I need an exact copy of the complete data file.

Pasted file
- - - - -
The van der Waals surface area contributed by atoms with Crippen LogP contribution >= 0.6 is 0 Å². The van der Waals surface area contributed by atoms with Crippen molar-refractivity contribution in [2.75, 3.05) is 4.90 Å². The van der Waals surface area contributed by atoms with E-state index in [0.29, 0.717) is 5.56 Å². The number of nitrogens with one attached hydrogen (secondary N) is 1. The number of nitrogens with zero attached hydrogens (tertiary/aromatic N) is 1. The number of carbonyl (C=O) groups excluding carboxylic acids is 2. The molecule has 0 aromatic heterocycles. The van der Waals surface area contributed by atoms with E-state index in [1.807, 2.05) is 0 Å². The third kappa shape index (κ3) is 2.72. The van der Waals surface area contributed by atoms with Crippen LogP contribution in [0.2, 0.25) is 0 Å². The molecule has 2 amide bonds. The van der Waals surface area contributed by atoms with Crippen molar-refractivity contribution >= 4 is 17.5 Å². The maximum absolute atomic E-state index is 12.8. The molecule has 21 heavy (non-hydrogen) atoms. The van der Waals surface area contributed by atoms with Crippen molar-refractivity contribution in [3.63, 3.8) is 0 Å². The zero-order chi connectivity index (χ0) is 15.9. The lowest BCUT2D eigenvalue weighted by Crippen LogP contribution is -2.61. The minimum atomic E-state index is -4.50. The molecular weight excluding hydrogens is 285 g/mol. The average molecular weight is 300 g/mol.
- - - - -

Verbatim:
The van der Waals surface area contributed by atoms with Crippen LogP contribution >= 0.6 is 0 Å². The van der Waals surface area contributed by atoms with Crippen molar-refractivity contribution in [2.75, 3.05) is 4.90 Å². The van der Waals surface area contributed by atoms with E-state index in [0.29, 0.717) is 5.56 Å². The number of nitrogens with one attached hydrogen (secondary N) is 1. The number of nitrogens with zero attached hydrogens (tertiary/aromatic N) is 1. The number of carbonyl (C=O) groups excluding carboxylic acids is 2. The molecule has 0 aromatic heterocycles. The van der Waals surface area contributed by atoms with E-state index in [1.807, 2.05) is 0 Å². The third kappa shape index (κ3) is 2.72. The van der Waals surface area contributed by atoms with Crippen LogP contribution in [0.2, 0.25) is 0 Å². The molecule has 2 amide bonds. The van der Waals surface area contributed by atoms with Crippen molar-refractivity contribution >= 4 is 17.5 Å². The maximum absolute atomic E-state index is 12.8. The molecule has 21 heavy (non-hydrogen) atoms. The van der Waals surface area contributed by atoms with Crippen molar-refractivity contribution in [3.63, 3.8) is 0 Å². The zero-order chi connectivity index (χ0) is 15.9. The lowest BCUT2D eigenvalue weighted by Crippen LogP contribution is -2.61. The minimum atomic E-state index is -4.50. The molecular weight excluding hydrogens is 285 g/mol. The average molecular weight is 300 g/mol.